When life gives you cow’s milk, make cheese curds. Or give tours. Or sell under someone else’s label.
The name of the game in farming these days is value-added. And with all of the odds dairy farmers face, adding value is more than a game.
“I always say that the difference between owning a farm and owning a cheese factory is that with a dairy farm, you milk the cows, and the next day a truck takes the milk away, and with a cheese factory, you invest all this time and stainless steel into the factory before you’ve ever sold a piece of cheese,” said Mark Crave, one of four brothers who own Crave Brothers Farm and Crave Brothers Farmstead Cheese in Waterloo. “Then you start making cheese, sending out samples and hoping for orders.”
If it means a sale, go ahead and make something under someone else’s label. More cheese on the dairy case shelves is made by Crave Bros. than would appear, he said. “No one knows it’s ours because it’s made under different names. Never say no to a sale.”
Crave joined two other farmer-processors in a panel discussion during the Dairy Strong conference Jan. 23 as part of a track breakout session on business development.
Trends, fads, dietary changes and concern for the environment all affect dairy farmers. Customers are concerned about pesticides and chemicals in food, synthetic hormones, animal comfort and manure runoff, among other issues.
“All of the trends that we see are bonuses for farmers, as well as negatives for farmers,” said James Baerwolf, owner of Baerwolf Dairies and Sassy Cow Creamery in Columbus. “People are more choosey, and all of these choices means you’re on a shelf with 10 times more products available to them.”
Baerwolf said a dairy farm’s main opposition isn’t another dairy, it’s a plant –– a reference to the current debate about labeling beverages made of almonds and soy as milk.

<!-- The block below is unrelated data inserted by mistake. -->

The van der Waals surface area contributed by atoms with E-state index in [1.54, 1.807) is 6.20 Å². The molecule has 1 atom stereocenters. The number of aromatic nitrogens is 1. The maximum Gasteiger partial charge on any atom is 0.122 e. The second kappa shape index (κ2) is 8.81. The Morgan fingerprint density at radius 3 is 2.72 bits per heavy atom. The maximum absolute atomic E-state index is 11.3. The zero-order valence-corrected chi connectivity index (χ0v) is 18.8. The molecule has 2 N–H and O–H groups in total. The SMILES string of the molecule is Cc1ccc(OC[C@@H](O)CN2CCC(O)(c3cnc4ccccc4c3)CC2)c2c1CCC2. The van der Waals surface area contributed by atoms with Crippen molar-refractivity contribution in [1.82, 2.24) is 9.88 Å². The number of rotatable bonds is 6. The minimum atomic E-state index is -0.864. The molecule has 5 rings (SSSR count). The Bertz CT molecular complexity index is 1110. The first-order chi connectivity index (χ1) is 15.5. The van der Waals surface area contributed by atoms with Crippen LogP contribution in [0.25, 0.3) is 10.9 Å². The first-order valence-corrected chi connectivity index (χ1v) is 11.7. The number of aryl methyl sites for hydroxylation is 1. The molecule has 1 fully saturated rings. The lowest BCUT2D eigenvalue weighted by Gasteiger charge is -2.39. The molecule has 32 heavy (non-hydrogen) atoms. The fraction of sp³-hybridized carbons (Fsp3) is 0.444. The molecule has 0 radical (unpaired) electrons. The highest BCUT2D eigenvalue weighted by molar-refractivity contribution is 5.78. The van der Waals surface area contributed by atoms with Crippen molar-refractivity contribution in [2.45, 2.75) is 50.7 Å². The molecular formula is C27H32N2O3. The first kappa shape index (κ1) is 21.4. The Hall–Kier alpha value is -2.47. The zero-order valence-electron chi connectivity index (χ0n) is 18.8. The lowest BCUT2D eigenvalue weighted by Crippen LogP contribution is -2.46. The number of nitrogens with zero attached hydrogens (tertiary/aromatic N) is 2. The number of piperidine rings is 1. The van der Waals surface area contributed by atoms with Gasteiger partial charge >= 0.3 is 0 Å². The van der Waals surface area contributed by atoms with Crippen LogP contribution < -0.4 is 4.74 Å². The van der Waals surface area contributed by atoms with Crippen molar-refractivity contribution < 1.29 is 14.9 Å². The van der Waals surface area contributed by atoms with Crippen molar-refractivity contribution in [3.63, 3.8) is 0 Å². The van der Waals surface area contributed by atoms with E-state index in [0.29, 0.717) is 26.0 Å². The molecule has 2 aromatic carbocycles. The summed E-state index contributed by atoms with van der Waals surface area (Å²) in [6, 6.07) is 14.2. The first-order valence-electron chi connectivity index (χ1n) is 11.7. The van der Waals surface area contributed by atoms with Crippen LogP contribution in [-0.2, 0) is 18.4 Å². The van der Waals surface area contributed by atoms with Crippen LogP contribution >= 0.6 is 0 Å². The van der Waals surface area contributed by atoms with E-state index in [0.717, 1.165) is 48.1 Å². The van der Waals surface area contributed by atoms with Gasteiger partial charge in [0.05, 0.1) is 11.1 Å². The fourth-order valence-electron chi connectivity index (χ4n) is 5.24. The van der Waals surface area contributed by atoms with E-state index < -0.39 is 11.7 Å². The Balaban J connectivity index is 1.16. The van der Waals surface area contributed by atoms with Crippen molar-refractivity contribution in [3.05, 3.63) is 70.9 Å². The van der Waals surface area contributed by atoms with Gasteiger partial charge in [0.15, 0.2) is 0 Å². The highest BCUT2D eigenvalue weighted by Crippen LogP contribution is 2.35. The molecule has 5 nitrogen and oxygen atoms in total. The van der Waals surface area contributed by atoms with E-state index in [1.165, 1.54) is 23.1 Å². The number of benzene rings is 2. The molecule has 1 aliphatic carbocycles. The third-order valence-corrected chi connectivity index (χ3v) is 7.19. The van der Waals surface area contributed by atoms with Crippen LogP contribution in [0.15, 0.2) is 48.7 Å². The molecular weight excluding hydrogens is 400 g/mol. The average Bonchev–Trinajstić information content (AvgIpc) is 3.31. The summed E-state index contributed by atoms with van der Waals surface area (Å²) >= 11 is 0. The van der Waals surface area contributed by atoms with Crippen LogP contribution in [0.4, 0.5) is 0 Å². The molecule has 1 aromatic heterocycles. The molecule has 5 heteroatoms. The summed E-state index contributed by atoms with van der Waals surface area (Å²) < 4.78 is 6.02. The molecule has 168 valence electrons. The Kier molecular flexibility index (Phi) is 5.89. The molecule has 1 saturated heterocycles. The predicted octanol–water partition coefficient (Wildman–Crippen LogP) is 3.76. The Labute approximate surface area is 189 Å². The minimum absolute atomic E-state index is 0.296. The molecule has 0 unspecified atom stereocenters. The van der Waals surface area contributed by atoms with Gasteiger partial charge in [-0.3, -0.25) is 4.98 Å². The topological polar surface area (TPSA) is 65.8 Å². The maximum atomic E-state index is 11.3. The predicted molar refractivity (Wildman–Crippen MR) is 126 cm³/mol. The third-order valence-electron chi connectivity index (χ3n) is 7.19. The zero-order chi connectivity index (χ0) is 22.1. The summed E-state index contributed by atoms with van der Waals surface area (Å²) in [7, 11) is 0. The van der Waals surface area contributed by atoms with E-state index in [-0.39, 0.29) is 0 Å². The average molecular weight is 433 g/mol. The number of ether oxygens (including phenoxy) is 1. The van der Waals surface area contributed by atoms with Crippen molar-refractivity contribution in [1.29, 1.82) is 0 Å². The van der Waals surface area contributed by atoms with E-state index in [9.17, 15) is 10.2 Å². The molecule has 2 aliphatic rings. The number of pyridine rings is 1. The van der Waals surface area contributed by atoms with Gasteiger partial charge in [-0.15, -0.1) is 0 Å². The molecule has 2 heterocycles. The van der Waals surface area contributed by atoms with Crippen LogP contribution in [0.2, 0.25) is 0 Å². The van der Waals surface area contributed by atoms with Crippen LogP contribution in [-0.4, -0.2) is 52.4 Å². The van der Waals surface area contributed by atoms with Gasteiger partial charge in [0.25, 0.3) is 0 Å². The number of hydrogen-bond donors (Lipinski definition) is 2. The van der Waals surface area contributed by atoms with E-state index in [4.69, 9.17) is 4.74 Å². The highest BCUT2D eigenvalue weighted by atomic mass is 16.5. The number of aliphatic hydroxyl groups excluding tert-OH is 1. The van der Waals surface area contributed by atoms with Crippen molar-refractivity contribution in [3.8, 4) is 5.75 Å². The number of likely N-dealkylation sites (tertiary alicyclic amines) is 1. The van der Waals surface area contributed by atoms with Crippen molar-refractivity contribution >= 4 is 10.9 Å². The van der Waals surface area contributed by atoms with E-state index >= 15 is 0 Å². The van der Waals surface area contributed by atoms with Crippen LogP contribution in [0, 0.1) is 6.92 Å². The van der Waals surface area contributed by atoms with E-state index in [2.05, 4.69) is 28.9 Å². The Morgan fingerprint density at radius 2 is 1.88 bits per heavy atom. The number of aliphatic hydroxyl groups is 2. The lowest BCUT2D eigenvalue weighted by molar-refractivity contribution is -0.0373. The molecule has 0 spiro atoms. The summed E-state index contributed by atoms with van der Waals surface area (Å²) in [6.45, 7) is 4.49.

“People are buying a wider variety of things,” Baerwolf said. “You’re selling food, but it’s a people business. It’s important to spend some time finding out who your customers are.”
Jerry Jennissen, owner of Jer-Lindy Farms and Redhead Creamery in Brooten, Minn., said one of his four daughters decided she wanted to farm, with one caveat: “She didn’t want to milk cows,” Jennissen said.
So they set up Redhead Creamery, which daughter Alise Sjostrom runs. It produces cheese and hosts paid tours of the farm — an extra source of revenue for a dairy farm when milk prices are basement low.
“We were told that opening the farm to the public would be an important thing to do, but it turned out to be an even bigger deal than we’d thought,” Jennissen said. “Between 50,000 and 60,000 people have visited since we opened.”
The farm is open Fridays and Saturdays. They do bus tours, farm-to-table dinner events and special events once or twice a month for six months of the year.
“Farm tours bring us closer to consumers, the majority of whom are urban dwellers, and many are from the Twin Cities,” Jennissen said.
The profit margin for the bus tours and farm dinners is significant, and the creamery side of the business has a higher profit margin potential than the farm side of the business, he said.